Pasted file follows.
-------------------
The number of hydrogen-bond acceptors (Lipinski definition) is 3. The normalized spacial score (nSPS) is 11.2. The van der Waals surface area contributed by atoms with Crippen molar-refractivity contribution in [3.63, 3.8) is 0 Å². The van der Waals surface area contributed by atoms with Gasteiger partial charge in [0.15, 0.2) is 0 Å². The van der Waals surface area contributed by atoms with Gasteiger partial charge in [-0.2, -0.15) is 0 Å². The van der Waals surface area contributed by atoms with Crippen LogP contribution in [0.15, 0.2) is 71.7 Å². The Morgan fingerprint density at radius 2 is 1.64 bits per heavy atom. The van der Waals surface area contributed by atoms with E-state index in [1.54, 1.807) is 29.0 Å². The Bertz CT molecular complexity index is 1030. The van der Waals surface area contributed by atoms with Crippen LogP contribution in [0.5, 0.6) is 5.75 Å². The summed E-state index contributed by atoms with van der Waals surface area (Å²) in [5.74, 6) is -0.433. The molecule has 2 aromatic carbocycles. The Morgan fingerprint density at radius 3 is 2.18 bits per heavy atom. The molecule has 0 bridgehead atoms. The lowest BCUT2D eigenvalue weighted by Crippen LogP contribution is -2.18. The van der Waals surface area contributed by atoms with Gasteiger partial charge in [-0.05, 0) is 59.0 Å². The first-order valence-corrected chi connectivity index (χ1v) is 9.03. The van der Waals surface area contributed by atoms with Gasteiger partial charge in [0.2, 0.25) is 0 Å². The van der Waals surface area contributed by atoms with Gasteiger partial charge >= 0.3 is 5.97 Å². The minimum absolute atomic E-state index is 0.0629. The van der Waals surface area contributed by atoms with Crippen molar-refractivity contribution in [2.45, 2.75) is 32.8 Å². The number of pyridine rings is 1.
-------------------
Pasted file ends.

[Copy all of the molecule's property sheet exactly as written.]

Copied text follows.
The number of hydrogen-bond acceptors (Lipinski definition) is 3. The normalized spacial score (nSPS) is 11.2. The van der Waals surface area contributed by atoms with Crippen molar-refractivity contribution in [3.63, 3.8) is 0 Å². The van der Waals surface area contributed by atoms with Gasteiger partial charge in [0.15, 0.2) is 0 Å². The van der Waals surface area contributed by atoms with Gasteiger partial charge in [-0.2, -0.15) is 0 Å². The van der Waals surface area contributed by atoms with Crippen LogP contribution in [0.15, 0.2) is 71.7 Å². The Morgan fingerprint density at radius 2 is 1.64 bits per heavy atom. The van der Waals surface area contributed by atoms with E-state index in [1.54, 1.807) is 29.0 Å². The Bertz CT molecular complexity index is 1030. The van der Waals surface area contributed by atoms with Crippen LogP contribution in [0.5, 0.6) is 5.75 Å². The summed E-state index contributed by atoms with van der Waals surface area (Å²) in [5.74, 6) is -0.433. The molecule has 2 aromatic carbocycles. The Morgan fingerprint density at radius 3 is 2.18 bits per heavy atom. The molecule has 0 bridgehead atoms. The lowest BCUT2D eigenvalue weighted by Crippen LogP contribution is -2.18. The van der Waals surface area contributed by atoms with Gasteiger partial charge in [-0.05, 0) is 59.0 Å². The first-order valence-corrected chi connectivity index (χ1v) is 9.03. The van der Waals surface area contributed by atoms with Gasteiger partial charge in [0.2, 0.25) is 0 Å². The van der Waals surface area contributed by atoms with Gasteiger partial charge >= 0.3 is 5.97 Å². The minimum absolute atomic E-state index is 0.0629. The van der Waals surface area contributed by atoms with Crippen molar-refractivity contribution in [2.45, 2.75) is 32.8 Å². The number of pyridine rings is 1.